Air Transport World

Megacarriers expand abroad slowly but steadily. (more American airlines have international service)

Megacarriers expand abroad slowly but steadily

After a highly successful 10-year fight to expand U.S. international air rights, the U.S. government faces a narrowing of negotiating possibilities. While the U.S. and its airlines continue to press for rights--operating and pricing flexibility, freedom to sell computer services--other countries' need to play catch-up will limit expansion, temporarily, to fine-tuning recent achievements.

A decade ago the Carter administration started pressuring its trading partners to permit more freedom for airlines to operate and price their products. Under President Carter, the policy was non-discriminatory. His administration didn't care which airlines provided the service, as long as passengers and shippers benefitted. The Carterites did expect U.S. airlines to outcompete foreign lines because of their lower costs and huge home market.

Major U.S. international lines, known at the time as the Gang of Five, complained about the consequences of this attitude. Their U.S. gateways became subject to more foreign and U.S. flag competition. They also watched the devaluation of operating rights abroad, either through expanded competition or, as in the case of the U.K. under the 1977 Bermuda II deal, through weak U.S. negotiation.

As a result the Reagan administration shifted emphasis. It continued to wave the competition flag. One would have expected nothing less from a White House that believed in free trade. And it continued negotiating for more U.S. and foreign gateway rights, and for more flexible pricing.

Business interpretation

But it reduced the price the U.S. government was willing to pay for expanded international authority. For example, there have been no gaffes of the proportion of Bermuda II under the current regime. And the Reaganites have put a business interpretation on their goals. They care more about carrier needs. They reason that more U.S. gateways equals more economic development more equitably distributed around the country. They're still interested in cheap tickets for U.S. citizens, they say. But cheap fares are lower on the priority scale. And anyway, they contend, create enough carrier and gateway competition and fares will take care of themselves, under the table if not on top of it.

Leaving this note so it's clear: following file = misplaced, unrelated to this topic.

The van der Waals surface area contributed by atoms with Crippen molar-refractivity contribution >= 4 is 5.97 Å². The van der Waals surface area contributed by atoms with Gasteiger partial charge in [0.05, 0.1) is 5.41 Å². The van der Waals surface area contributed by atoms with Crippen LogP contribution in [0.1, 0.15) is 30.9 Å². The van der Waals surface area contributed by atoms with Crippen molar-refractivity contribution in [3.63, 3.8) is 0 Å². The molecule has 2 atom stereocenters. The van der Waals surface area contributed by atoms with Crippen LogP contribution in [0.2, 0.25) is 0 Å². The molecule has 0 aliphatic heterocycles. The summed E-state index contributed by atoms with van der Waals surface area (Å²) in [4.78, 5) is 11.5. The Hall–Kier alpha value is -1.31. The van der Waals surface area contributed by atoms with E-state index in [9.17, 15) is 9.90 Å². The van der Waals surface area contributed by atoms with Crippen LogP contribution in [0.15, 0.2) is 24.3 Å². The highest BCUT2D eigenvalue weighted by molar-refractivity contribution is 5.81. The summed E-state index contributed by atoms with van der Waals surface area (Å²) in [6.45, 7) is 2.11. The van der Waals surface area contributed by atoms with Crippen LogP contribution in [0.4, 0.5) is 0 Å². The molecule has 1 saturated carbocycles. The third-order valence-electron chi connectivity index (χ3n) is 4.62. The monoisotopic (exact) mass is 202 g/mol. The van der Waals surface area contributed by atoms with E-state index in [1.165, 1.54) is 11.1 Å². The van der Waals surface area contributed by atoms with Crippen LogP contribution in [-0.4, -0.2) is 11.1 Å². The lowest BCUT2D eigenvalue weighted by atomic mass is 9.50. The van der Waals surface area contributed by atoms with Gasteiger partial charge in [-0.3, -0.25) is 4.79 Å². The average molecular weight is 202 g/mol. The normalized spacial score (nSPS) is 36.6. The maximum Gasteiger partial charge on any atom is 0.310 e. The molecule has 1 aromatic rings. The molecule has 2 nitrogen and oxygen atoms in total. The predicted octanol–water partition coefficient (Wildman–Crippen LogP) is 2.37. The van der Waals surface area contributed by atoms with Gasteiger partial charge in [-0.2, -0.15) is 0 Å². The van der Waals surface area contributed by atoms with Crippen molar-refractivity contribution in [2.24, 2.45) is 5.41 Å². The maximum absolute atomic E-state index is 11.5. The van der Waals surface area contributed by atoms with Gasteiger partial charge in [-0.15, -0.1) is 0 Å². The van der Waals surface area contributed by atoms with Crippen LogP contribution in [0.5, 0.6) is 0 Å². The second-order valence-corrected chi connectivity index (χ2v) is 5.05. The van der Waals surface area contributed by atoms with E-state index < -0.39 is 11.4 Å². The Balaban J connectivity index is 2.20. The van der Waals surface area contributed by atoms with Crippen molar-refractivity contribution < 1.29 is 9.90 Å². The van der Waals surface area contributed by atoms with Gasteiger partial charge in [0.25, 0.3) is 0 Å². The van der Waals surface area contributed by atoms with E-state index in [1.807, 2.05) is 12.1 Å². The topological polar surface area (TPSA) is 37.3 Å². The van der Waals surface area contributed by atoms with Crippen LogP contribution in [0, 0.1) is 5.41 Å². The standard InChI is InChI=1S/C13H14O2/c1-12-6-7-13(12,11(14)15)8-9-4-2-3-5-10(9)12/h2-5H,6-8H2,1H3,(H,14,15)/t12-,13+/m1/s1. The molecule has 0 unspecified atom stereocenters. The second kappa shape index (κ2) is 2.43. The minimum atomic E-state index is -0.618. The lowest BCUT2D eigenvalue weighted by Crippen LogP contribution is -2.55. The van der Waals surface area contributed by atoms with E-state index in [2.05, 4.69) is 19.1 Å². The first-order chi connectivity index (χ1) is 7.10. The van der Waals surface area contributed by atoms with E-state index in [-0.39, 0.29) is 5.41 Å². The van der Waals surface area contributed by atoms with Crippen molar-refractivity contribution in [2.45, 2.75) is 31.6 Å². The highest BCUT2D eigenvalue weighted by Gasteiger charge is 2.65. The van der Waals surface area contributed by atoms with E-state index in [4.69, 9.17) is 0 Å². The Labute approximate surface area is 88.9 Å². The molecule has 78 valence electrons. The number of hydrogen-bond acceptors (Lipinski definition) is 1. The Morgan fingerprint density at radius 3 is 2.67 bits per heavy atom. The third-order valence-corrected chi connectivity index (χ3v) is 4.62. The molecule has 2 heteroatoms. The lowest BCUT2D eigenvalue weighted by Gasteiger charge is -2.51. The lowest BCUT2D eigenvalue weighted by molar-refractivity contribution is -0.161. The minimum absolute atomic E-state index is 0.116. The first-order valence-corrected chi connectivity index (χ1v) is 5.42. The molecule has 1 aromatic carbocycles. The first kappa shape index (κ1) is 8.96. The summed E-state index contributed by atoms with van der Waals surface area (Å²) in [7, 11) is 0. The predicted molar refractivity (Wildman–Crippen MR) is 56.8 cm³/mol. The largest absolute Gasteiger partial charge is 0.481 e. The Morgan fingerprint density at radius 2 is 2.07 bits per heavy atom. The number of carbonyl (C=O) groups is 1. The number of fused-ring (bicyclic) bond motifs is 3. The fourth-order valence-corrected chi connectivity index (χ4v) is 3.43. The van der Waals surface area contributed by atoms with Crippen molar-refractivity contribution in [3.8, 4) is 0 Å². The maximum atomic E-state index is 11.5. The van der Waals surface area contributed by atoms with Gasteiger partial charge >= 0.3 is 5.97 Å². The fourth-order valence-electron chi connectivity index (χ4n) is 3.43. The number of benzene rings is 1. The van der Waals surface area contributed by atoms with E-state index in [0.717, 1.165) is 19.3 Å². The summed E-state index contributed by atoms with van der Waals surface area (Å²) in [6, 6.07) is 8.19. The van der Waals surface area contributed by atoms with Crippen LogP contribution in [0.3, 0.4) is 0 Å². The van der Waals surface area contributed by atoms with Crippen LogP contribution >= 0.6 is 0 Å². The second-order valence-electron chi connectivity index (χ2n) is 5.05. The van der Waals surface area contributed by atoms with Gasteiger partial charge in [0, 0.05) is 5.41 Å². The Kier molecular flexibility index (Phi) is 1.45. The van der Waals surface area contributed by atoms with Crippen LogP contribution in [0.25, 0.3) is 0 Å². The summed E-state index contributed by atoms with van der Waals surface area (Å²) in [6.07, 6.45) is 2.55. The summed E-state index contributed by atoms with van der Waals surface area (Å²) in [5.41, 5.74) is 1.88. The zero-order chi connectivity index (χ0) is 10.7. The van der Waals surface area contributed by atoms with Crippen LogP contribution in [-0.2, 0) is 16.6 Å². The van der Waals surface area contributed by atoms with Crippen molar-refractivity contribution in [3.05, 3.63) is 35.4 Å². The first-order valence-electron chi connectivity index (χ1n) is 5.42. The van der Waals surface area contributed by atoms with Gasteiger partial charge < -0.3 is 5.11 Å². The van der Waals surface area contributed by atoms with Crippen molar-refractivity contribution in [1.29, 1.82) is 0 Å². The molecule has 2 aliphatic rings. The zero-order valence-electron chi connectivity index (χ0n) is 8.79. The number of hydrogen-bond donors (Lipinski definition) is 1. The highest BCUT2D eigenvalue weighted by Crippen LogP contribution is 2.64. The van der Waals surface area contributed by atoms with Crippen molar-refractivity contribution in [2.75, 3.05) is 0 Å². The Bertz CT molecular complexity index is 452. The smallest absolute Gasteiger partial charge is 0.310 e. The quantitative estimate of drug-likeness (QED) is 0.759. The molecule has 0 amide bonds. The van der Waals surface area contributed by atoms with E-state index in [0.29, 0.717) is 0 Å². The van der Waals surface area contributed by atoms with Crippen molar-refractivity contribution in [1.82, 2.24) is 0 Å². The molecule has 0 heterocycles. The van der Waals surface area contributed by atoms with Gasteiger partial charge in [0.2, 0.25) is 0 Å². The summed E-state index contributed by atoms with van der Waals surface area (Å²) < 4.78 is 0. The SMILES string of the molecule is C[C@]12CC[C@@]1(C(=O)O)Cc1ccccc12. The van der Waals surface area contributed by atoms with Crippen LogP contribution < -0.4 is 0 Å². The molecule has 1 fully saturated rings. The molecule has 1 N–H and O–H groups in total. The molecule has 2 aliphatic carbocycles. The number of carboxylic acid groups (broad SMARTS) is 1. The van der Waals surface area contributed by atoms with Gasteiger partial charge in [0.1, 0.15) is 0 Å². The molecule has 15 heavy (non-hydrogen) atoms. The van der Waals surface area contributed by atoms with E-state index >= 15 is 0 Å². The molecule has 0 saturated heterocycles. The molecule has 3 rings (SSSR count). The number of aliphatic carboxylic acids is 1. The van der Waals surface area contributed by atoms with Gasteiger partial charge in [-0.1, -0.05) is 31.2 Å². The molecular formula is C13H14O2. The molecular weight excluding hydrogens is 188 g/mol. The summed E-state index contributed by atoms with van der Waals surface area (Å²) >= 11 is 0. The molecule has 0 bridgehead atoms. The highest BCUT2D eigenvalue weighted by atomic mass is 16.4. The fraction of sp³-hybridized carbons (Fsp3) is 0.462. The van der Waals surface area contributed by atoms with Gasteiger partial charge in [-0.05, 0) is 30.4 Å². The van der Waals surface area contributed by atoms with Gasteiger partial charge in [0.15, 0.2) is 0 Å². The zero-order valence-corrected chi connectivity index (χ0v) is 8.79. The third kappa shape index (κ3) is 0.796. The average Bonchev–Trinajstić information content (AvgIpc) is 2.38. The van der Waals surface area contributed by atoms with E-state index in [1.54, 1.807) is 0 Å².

Differences aside, the two administrations together have produced a significantly altered profile in the U.S. airlines flying abroad and the points they serve. Before the new negotiating policy was instituted, Pan Am, TWA, Northwest (in the Pacific) and Flying Tiger Line (cargo) dominated international authority. Others participated, but their services were limited.

Ten years have made a difference. American, Continental, Delta and United now have significant international systems and would like them to be bigger. Eastern was headed for a major international expansion in Europe and Latin America, especially after buying Braniff's Latin American routes. Then labor and cost problems intervened and Eastern was purchased by Continental parent Texas Air Corp. Before its demise, People Express built itself an international system. Piedmont started Charlotte-London service in June.

Of the major airlines, only USAir has no international flights outside North America and that will change when it completes the acquisition of Piedmont. In other words, all majors will be flying the U.S. flag, and not just across the borders to Canada and Mexico.

AMR Chairman Robert Crandall once told us informally that, if an airline wanted to go to Destination X abroad, then it was the responsibility of the government to get it there. It seems the government has done just about that, although foreign governments have a nasty habit of retarding the rate of progress.

The expansion is not geographically uniform, however. Emphasis is on Europe and the Pacific. Even in those regions, expansion isn't symmetrical. Southern Europe has resisted U.S. pleas to expand. Hong Kong is way below potential. So is Australia, which complains about U.S. capacity increases that it claims give the U. …

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